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About a year ago I found myself sitting in meeting after meeting about “marketing diversity.” I was the one-woman marketing department at a small private university and the numbers had just come back that our student population was not at all reflective of the community at large and we were constantly brainstorming how to fix it.
Somehow the conversation always ended with “You should photograph Darnell because he is Black.” Needless to say these conversations made me frustrated, uncomfortable and angry, but ultimately I wasn’t calling the shots.
I would turn up at Darnell’s desk an hour later with the camera. He would laughingly ask, “You need another diverse shot of me?”
Diversity does not mean featuring pictures of the one Black person we have access to. Diversity also is not that stock-marketing photo of the red-headed geek, the hip Black athlete, the Latino boy, his Asian girlfriend and their friend in a wheelchair all arranged conveniently around a table sharing a laugh. We ended up using that one a lot too.
The problem is, you can’t market diversity if what you are selling isn’t diverse.
However, I do believe it is important for all people to see themselves represented in popular culture and advertising. As a human, I think this is a necessity to promote actual diversity in organizations, it’s one piece in the puzzle to even the playing field for women, minorities and people with disabilities.
As a marketer though, I know the best way to sell someone something is to make a personal connection with them, make them really see themselves not just using the product but living the life the product will give them. I just wish we could learn to be a little more organic, it’s insulting and pathetic that we have to stage these tacky shots. Do they even work?
They do. As a predatory example, just look at the long history cigarette companies have with marketing menthol cigarettes to the Black community. 78% of menthol smokers are Black. Menthol cigarettes are more addictive than a regular cigarette because the menthol smoker is addicted to the menthol as well as nicotine. Additionally, the cool feeling on the throat allows the menthol smoker to hold the smoke in a little longer, intensifying the damage done. Whether or not these cigarette companies are trying to kill Black people faster than the average smoker (I don’t think so, what company wants to kill their customers faster?), they have specifically targeted them over the last 75 years. A few examples of effective, racist targeted marketing:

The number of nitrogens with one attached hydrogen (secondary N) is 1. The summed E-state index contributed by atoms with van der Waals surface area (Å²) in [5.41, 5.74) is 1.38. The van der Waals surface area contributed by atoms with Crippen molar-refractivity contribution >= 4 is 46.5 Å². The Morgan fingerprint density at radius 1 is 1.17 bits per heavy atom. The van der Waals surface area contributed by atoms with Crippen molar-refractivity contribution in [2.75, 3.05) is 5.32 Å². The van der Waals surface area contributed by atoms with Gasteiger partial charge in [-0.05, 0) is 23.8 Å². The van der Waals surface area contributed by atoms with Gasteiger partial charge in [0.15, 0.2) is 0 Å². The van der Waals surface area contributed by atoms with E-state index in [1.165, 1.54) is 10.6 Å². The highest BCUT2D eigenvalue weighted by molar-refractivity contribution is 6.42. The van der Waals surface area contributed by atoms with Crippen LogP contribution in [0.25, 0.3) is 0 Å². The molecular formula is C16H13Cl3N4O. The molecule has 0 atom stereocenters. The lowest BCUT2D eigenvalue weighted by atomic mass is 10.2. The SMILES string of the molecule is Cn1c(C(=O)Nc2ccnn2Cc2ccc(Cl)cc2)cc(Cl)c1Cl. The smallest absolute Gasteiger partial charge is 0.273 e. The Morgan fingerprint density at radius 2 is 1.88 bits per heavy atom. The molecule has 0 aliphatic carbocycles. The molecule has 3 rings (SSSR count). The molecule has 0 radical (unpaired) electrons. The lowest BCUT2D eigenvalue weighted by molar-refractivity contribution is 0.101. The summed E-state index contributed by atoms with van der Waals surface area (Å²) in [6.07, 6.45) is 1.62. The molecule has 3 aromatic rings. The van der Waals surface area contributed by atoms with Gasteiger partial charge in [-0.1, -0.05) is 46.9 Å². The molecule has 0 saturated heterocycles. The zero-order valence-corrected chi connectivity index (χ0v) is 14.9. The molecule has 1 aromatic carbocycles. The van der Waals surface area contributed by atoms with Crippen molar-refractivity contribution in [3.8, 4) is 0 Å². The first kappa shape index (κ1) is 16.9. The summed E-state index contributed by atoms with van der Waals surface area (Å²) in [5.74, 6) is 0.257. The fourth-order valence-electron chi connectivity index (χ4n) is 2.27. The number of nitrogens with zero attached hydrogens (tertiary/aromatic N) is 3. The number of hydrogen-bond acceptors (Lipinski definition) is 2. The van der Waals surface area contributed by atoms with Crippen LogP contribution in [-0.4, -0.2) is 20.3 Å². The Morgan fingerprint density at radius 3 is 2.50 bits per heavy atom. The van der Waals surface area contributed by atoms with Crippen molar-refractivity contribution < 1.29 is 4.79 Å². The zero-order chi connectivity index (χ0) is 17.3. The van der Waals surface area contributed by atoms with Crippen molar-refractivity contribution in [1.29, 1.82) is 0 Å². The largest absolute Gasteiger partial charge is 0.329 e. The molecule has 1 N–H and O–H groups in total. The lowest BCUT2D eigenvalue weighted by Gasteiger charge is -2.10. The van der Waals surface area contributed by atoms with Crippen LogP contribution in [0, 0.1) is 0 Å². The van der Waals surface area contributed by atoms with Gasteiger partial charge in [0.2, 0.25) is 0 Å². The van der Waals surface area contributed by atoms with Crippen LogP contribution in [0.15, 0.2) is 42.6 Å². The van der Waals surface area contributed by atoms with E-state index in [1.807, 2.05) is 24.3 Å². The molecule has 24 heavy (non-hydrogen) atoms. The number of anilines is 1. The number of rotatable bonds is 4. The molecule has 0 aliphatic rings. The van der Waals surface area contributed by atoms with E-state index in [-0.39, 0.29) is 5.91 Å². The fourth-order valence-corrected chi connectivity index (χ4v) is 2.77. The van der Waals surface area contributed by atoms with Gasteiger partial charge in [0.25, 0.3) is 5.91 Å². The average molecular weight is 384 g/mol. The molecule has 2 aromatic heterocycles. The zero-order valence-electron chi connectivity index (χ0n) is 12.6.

But that was then, this is now. Technology has allowed marketers to not just be more racist, sexist and generally terrible predatory human beings but invading personal lives for profit to a terrifying extreme, and disguise it in a way in which you won’t even know it’s happening, and boy does it work!
Now let me be clear, I am not opposed to data mining. I like using free services like Google and Facebook, I use them every single day and they enhance the efficiency of my work and communications. I know in order for them to exist they need to turn a profit and recruit top talent.
I also don’t mind most targeted ads based on my searches or information I voluntarily hand over to them in exchange for their service. If I drive by a billboard for dog food and I don’t have a dog, the advertiser’s money has been wasted on me and I didn’t get any information that is useful. But if Google knows I like Radiohead and live in Oakland, CA and decides to show me ads for ticket sales for a show in San Francisco, then we both are satisfied with the transaction. I want to know about things that interest me, and I assume you do, too.
But the flip side is that they don’t stop at showing me the ads for the Radiohead show in San Francisco. A close friend had an ectopic pregnancy last December. She Googled her symptoms to determine if she could be pregnant as soon as she missed her period, the she searched her symptoms when she knew she was pregnant and felt something wasn’t right. When the pregnancy did turn out to be ectopic, it had to be terminated (ectopic pregnancies are life-threatening). Google stored all her pregnancy questions and to this day she is bombarded with diaper and formula ads. They think she is six months pregnant and expecting parents are the holy grail of consumers. It is a constant and invasive reminder of something she would like to forget.
People develop shopping habits, they lock into particular products or places they shop and they usually keep doing that. Marketers know that the only time people are susceptible to changing these shopping habits are when they go through major life changes: moving away to college, buying a house, getting married and especially– especially— when they start having children.
Target has created an elaborate system, as covered by Charles Duhig in the New York Times, to track women’s purchases and determine when they are pregnant, predict a near accurate due date and send women targeted ads throughout her pregnancy and after the child is born to enforce the habit of shopping at Target for things for the pregnancy, the baby– all the way up to buying goods for the college dorms.
How do you protect yourself from aggressive marketing without dropping out of consumer society, which in America means dropping out of society in general? How do we promote diversity without being so completely abrasive, tacky and offensive? Personally, I believe the only way to change these aggressive practices are to change how you spend your money. Research the companies you buy things from regularly, show your support for good marketing practices with your dollar. Buy local. Talk about it.